Memorize and recite poetry
Other than my first year of teaching, the 2021-2022 school year was my most challenging. Out of eleven years of teaching both middle school and high school, students were more disengaged and more disinterested in literature, writing, and school in general, than ever before. It was tough.
There’s nothing worse than trying to get a discussion going when students won’t talk… not even to each other, let alone in a whole-class conversation.
This happened so many times last year, it was disheartening.
But guess what?
I still had to keep teaching.
To do that, I had to be excited about each and every day’s lesson. Fortunately, I love my content area. It’s amazingly cool to be able to work full-time sharing awesome literature with students and helping them express themselves through writing.
But when you’re in the trenches of mid-October or, worse yet, mid-January, I know how hard it can be to stay excited, positive and optimistic in the classroom so your students can benefit from that joy.
Fortunately, I’ve come up with a few tried-and-true ways that help me stay passionate and excited about my content. I’ll be sharing these ideas over the next month as the beginning of school approaches. And yes, I think you’ll find some of them a little unusual, but they work for me and keep me interested in learning more about my content. So, without further ado, here’s my first way to reignite your passion for ELA:
Memorize and recite poetry
During the 2020-2021 school year, I began using my forty hour commute to memorize some Shakespearean sonnets. I started with Sonnet 18 (Shall I compare thee to a summer’s day?) and over the following year added four more (130 My mistress’ eyes, 29 When in disgrace with fortune; 55 Not marble nor the golden monuments; 116 Let me not to the marriage of true minds). I now have these five committed to memory.
To study the poems, I printed out the sonnets on paper and glued them to an index card so I could have them in my purse whenever I had some time to work on memorizing them. I also kept a screenshot of them handy on my phone.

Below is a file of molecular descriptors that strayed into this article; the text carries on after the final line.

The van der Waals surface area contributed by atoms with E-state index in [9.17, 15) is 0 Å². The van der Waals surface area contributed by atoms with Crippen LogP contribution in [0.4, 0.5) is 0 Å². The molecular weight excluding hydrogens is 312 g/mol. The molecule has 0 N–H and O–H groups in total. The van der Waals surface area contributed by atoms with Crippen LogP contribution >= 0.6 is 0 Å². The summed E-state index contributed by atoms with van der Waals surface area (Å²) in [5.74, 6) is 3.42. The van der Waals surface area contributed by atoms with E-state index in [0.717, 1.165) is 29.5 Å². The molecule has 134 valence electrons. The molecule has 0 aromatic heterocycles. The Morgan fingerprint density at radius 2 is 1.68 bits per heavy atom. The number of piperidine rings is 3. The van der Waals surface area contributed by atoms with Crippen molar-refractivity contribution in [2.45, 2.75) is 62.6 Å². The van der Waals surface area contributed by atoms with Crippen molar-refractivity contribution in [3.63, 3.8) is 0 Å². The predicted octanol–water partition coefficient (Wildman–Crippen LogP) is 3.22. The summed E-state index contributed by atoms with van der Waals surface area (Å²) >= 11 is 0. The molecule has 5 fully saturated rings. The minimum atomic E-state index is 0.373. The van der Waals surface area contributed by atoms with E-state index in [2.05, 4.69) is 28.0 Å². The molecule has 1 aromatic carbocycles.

I originally memorized the sonnets for my British Lit class and knowing a sonnet or two was helpful during our unit on the sonnets of Sir Philip Sidney, Sir Edmund Spenser, and of course, Will. The sonnets eventually came in handy during my last hour poetry class, especially as my students prepared for memorizing and performing poetry for Poetry Out Loud, the annual recitation contest sponsored by the National Foundation for the Arts and the Poetry Foundation.
Reading and reciting the poems has enriched my teaching and given me something authentic and exciting to share with students. Because I had memorized the sonnets so thoroughly, internalizing them even, I was better at several things, such as discerning subtle nuances of meaning, appreciating the role of rhyme, and noticing the function and resulting beauty of iambic pentameter.
As a result, I was able to pass along my more sensitive take on the poetry to my students. In short, because I understood the sonnets better, my teaching improved.
Reciting poetry is nothing new. In fact, some may think it’s old-fashioned, but think of it as a modern “verbal close reading exercise.”
I like the description in the above quote: “performance-based learning.” That’s so accurate. For me, memorization deepens my personal connection with a text. A more acute personal connection builds my content confidence and fuels my passion. In the end, students respond in a positive way to my passion and that, in turn, motivates me. That’s exciting!
Thanks for reading again this week!
Have you ever tried memorizing poetry either on your own or with your students? Recitation is a forgotten art and I believe it may have a place in classrooms today.
Leave a comment or your own idea for how you stay passionate about your content by leaving a reply below or via my Contact page.
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